How to archive digital photographs so they are around in 50 or 100 years.

This is an issue that has become a significant problem. SO much so that now many professional photographers are archving their digital photographs onto negative transparency according to Fujifilm.

Good solution raised in this article in The Age’s Livewire tech section.

Thanks for the memories – Livewire – http://www.smh.com.au/technology/

This may sound like a long time but most people have a shoebox of photos of Granny when she was a baby, and Grandma and Grandpa on their wedding day – 100-year-old photos are commonplace in family collections.

In recent years 5-inch and 3-inch floppy discs have come and gone; the super floppy lasted about 10 minutes and the CD is nearing the end of its useful life. Even DVDs will soon be superseded by Blue Ray and eventually solid-state memory devices. Every time a storage medium becomes obsolete, the hardware to read it disappears and any files stored on the discs become irretrievable.

In 100 years, no one will even remember what a CD was, any more than photographers now remember what a collotype was.

Consider this real-life story of photo archiving. Greg, who is 40ish, has a daughter who is noughtish. Greg cherishes an old photograph, taken in a professional studio, when he was noughtish of himself as a naked little cherub lying on his tummy on a striped rug looking at a can of baby powder. Greg wanted a photo of daughter Demelza in a replica pose and so it was done, on a Canon Powershot S50 digital camera and printed on a Canon i9100 printer with dye inks.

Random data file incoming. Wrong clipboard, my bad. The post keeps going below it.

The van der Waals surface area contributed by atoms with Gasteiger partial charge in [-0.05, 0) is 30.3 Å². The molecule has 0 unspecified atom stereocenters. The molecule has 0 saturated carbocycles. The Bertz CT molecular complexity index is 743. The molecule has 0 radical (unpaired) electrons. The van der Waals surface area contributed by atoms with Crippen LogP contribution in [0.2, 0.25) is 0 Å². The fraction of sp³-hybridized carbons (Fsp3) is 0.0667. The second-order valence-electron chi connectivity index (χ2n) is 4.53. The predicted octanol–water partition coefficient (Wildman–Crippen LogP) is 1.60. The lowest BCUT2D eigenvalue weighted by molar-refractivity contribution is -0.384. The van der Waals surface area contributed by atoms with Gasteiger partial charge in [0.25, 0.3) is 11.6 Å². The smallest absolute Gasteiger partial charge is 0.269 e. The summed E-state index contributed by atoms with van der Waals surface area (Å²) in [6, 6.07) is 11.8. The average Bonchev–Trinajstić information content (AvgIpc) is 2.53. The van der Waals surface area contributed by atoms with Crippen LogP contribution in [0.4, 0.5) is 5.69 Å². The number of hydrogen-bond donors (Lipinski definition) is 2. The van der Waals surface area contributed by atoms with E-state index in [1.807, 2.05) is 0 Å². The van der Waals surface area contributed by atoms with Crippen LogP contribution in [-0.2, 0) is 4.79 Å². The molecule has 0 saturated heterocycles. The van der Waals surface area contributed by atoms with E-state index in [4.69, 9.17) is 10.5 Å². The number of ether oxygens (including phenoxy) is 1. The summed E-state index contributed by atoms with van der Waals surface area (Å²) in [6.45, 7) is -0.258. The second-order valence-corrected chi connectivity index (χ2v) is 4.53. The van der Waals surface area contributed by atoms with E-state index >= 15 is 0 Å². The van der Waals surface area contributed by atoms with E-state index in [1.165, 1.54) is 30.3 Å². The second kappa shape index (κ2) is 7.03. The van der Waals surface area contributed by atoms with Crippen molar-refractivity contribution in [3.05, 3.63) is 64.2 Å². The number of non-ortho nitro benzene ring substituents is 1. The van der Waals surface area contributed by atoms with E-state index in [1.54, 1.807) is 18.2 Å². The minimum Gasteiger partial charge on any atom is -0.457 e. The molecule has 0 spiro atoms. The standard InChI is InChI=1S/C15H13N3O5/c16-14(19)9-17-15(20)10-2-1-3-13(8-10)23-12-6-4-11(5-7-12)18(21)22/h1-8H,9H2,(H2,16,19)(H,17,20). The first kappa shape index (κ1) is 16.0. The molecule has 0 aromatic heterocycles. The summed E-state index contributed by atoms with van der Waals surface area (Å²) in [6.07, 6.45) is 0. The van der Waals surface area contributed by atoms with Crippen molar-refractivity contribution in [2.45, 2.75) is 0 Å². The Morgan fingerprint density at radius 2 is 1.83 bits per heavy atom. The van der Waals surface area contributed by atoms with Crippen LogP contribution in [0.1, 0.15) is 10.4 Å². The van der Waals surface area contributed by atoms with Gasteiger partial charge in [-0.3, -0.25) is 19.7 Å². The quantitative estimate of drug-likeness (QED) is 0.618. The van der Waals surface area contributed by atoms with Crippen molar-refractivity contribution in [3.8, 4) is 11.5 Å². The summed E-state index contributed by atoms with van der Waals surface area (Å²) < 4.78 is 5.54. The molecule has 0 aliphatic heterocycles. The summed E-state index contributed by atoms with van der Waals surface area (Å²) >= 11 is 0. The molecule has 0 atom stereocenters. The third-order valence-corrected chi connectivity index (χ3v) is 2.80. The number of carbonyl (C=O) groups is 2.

Greg’s baby photo had already lasted 40 years and was in good condition, but his daughter’s baby photo started to fade within months. In 40 years the paper will be blank.

The moral of the story is that at this point as print life and technology obsolescence are both unknowable, the only feasible archiving medium is still the silver halide print kept in a dark box.

The BBC reported recently that “some historians and archivists are concerned that the need for perfect pictures will mean that those poor-quality prints which offered a tantalising glimpse of the past may disappear forever”.

In other words, we may be the first post-Daguerre generation to leave no informal photographic record of our life and times.

Kodak is offering image storage to customers who buy their printing services, but what use is that? Who, in the next century, will go looking for pictures of Aunty Kylie in the Kodak vault, always assuming that it still exists and that Grandpa remembered to include the password and user name in his will?

It is a sobering thought – the lowest-tech archiving solution is still the most reliable, but it requires more conscious effort than in the past.

In the past, when the prints came back from the chemist, they were looked at once, stuffed in a box and left there like a time capsule to be discovered among the effects of the recently departed. Digital photographers will have to start thinking about their responsibility to leave a pictorial family record, but the hard drive, CD, floppy and DVD are not the way to do it. Paper still beats all other media. What an amazing invention!

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